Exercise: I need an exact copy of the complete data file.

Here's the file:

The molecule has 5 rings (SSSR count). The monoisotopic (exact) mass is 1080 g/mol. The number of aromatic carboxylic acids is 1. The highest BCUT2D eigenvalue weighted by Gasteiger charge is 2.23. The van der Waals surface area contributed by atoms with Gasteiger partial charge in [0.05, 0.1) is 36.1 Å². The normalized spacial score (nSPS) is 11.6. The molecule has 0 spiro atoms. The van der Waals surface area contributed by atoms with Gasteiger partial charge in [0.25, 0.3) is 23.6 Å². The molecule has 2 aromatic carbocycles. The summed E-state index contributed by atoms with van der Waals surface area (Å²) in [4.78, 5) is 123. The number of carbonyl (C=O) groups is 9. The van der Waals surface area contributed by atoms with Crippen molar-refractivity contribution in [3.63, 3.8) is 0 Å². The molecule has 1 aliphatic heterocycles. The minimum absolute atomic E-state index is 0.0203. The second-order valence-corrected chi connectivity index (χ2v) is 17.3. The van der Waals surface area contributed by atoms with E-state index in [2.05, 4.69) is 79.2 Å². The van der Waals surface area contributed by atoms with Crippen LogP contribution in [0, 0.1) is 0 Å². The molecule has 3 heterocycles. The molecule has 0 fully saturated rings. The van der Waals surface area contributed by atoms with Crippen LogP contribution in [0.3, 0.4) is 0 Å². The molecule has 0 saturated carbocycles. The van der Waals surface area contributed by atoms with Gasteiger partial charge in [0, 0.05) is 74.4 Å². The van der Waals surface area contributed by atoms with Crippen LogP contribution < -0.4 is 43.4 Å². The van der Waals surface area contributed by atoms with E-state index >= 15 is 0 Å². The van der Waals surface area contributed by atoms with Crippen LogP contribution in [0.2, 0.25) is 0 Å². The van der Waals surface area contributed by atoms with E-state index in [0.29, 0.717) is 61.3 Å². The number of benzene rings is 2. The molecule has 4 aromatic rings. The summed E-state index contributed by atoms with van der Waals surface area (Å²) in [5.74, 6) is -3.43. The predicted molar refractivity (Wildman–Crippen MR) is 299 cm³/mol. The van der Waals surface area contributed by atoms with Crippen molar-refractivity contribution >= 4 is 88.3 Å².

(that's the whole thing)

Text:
The molecule has 5 rings (SSSR count). The monoisotopic (exact) mass is 1080 g/mol. The number of aromatic carboxylic acids is 1. The highest BCUT2D eigenvalue weighted by Gasteiger charge is 2.23. The van der Waals surface area contributed by atoms with Gasteiger partial charge in [0.05, 0.1) is 36.1 Å². The normalized spacial score (nSPS) is 11.6. The molecule has 0 spiro atoms. The van der Waals surface area contributed by atoms with Gasteiger partial charge in [0.25, 0.3) is 23.6 Å². The molecule has 2 aromatic carbocycles. The summed E-state index contributed by atoms with van der Waals surface area (Å²) in [4.78, 5) is 123. The number of carbonyl (C=O) groups is 9. The van der Waals surface area contributed by atoms with Crippen molar-refractivity contribution in [3.63, 3.8) is 0 Å². The molecule has 1 aliphatic heterocycles. The minimum absolute atomic E-state index is 0.0203. The second-order valence-corrected chi connectivity index (χ2v) is 17.3. The van der Waals surface area contributed by atoms with E-state index in [2.05, 4.69) is 79.2 Å². The van der Waals surface area contributed by atoms with Crippen LogP contribution in [0, 0.1) is 0 Å². The molecule has 3 heterocycles. The molecule has 0 fully saturated rings. The van der Waals surface area contributed by atoms with Crippen LogP contribution in [0.3, 0.4) is 0 Å². The molecule has 0 saturated carbocycles. The van der Waals surface area contributed by atoms with Gasteiger partial charge in [0, 0.05) is 74.4 Å². The van der Waals surface area contributed by atoms with Crippen LogP contribution < -0.4 is 43.4 Å². The van der Waals surface area contributed by atoms with E-state index >= 15 is 0 Å². The van der Waals surface area contributed by atoms with Crippen LogP contribution in [0.2, 0.25) is 0 Å². The van der Waals surface area contributed by atoms with E-state index in [0.29, 0.717) is 61.3 Å². The number of benzene rings is 2. The molecule has 4 aromatic rings. The summed E-state index contributed by atoms with van der Waals surface area (Å²) in [5.74, 6) is -3.43. The predicted molar refractivity (Wildman–Crippen MR) is 299 cm³/mol. The van der Waals surface area contributed by atoms with Crippen molar-refractivity contribution >= 4 is 88.3 Å².